An Unpleasant Truth

Every neighborhood has an unpleasant neighbor. Ours had loud parties and we had to report them before they finally simmered down. They continued on but with less noise. Through the glow of our iphones my sisters and I would awaken in the night to strange sounds. We had two huge windows that gave a good view of the street. There, to our left was our neighbor’s house, lights on and cars stopping by. We would peek through the blinds to see young adults whispering things though car windows and windy curls of smoke from a gathering of them on the front lawn. As I got older I wondered if they were selling something because it looked like they were negotiating. When I was in middle school the neighborhood become sedate and peaceful. It wasn’t until a few years passed that I realized he wasn’t living there anymore.

 

“Oh, you didn’t hear?” Said my dad with his coffee and his daily Newspaper. “Yeah, he’s in prison right now.”

 

I was so confused. My dad always told me to avoid him and I thought it was because of the late night parting and the fact that he was boy. My dad told me to avoid boys like the plague. He seemed nice enough. One time when I was chasing the ice cream truck, he stopped it for me and bought me a SpongeBob shaped one. In my eyes that was enough to render him a good person. When I asked him why, he just brushed his hand, “Just drug charges, don’t worry about other people’s business.”

 

Apparently he was well known in the neighborhood. Everyone knew he was up to no good. Everyone knew he was selling drugs, and some of my friends said they heard he was pimp too. By the time he came back he was in his late 20s, and I was already out of High School. Everything was ok in the beginning, but then he began having a few parties again.

 

One night Angie (my little sister) woke me up excited about something. In a daze, she and Amy led me to our neighborhood spying window. It looked blurry from all the flashing red lights. “The hell??” The police and an ambulance was at the house.

 

The next day a local reporter came to the our house and my mother gave her first interview. My sisters told me all about it when I got home. We were all jumping about my mom being on TV. When it was up we looked it up on their website. Our neighbor had been run over by a car at night, and his legs were paralyzed. I was stunned by the report. The local News had interviewed so many people on our block, but the segment only had one person’s interview included, his best friend. I realized that they did this on purpose. Everyone else would have mentioned at some point his history. But if they included his criminal record, or neighborhood disturbances, the viewers would be more opt to not sympathize with him. Instead the whole report made him look like the definition of an ideal citizen.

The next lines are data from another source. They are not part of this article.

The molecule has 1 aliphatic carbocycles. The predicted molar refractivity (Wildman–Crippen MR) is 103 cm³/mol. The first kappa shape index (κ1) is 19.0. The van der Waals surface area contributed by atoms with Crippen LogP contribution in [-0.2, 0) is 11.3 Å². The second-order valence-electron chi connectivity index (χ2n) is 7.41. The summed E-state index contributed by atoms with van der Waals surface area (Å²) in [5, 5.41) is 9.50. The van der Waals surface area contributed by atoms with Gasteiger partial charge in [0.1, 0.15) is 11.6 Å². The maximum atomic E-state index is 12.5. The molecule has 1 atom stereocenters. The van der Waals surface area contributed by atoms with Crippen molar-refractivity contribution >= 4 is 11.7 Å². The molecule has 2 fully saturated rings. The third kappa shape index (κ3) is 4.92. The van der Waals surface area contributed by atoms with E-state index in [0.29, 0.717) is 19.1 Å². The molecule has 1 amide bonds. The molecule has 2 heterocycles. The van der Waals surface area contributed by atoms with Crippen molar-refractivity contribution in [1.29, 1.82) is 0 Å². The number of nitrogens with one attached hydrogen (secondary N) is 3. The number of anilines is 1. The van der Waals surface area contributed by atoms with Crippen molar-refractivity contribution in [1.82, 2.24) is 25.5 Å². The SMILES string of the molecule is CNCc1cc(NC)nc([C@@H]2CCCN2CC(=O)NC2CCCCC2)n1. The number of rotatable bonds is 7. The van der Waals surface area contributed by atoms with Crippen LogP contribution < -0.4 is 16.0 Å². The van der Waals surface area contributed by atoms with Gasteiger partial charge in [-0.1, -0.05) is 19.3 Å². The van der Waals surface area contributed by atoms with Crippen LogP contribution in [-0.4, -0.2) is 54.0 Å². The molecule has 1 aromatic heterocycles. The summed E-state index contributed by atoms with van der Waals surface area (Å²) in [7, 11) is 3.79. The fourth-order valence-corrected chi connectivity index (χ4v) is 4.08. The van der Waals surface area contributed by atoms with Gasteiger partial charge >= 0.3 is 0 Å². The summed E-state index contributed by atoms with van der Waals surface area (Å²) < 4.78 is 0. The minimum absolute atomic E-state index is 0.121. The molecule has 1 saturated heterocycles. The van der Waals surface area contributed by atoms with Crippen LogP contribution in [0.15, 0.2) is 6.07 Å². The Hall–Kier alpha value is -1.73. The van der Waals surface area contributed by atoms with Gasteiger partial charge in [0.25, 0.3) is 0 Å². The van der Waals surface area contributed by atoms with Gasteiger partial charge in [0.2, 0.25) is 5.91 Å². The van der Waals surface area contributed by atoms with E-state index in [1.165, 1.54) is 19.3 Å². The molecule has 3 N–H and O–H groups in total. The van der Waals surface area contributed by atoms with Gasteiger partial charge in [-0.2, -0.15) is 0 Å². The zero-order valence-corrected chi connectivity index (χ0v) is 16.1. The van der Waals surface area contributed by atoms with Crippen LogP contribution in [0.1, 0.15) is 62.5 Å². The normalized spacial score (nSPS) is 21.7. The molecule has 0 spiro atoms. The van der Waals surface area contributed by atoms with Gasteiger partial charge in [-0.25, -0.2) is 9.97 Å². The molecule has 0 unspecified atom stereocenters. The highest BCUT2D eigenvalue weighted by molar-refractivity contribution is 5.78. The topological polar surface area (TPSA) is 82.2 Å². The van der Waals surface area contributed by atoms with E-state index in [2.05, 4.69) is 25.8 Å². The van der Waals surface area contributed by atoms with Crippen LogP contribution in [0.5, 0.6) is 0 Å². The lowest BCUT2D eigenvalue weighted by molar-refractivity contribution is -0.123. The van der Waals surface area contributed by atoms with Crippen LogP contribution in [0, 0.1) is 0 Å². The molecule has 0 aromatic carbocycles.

This happened this year. I remembered how 17 year old Trayvon Martin was shot and killed. I just remember watching that News coverage about our neighbor and thinking about how Trayvon Martin’s death was reported. Even today, if you were to look up Trayvon Martin’s name you would find publications and News outlets that tried to smear a 17 year old unarmed boy who was shot to death. Who purposely tried to justify his death. I was stunned at the News report of my neighbor, because they respected him enough to not air out his dirty laundry. They attempted to paint a favorable picture of him so they wouldn’t make a terrible situation worse. For many people of color, the same respect is not given.

 

I don’t believe that black lives matter more than other lives, but some people think that the death of black lives is justifiable.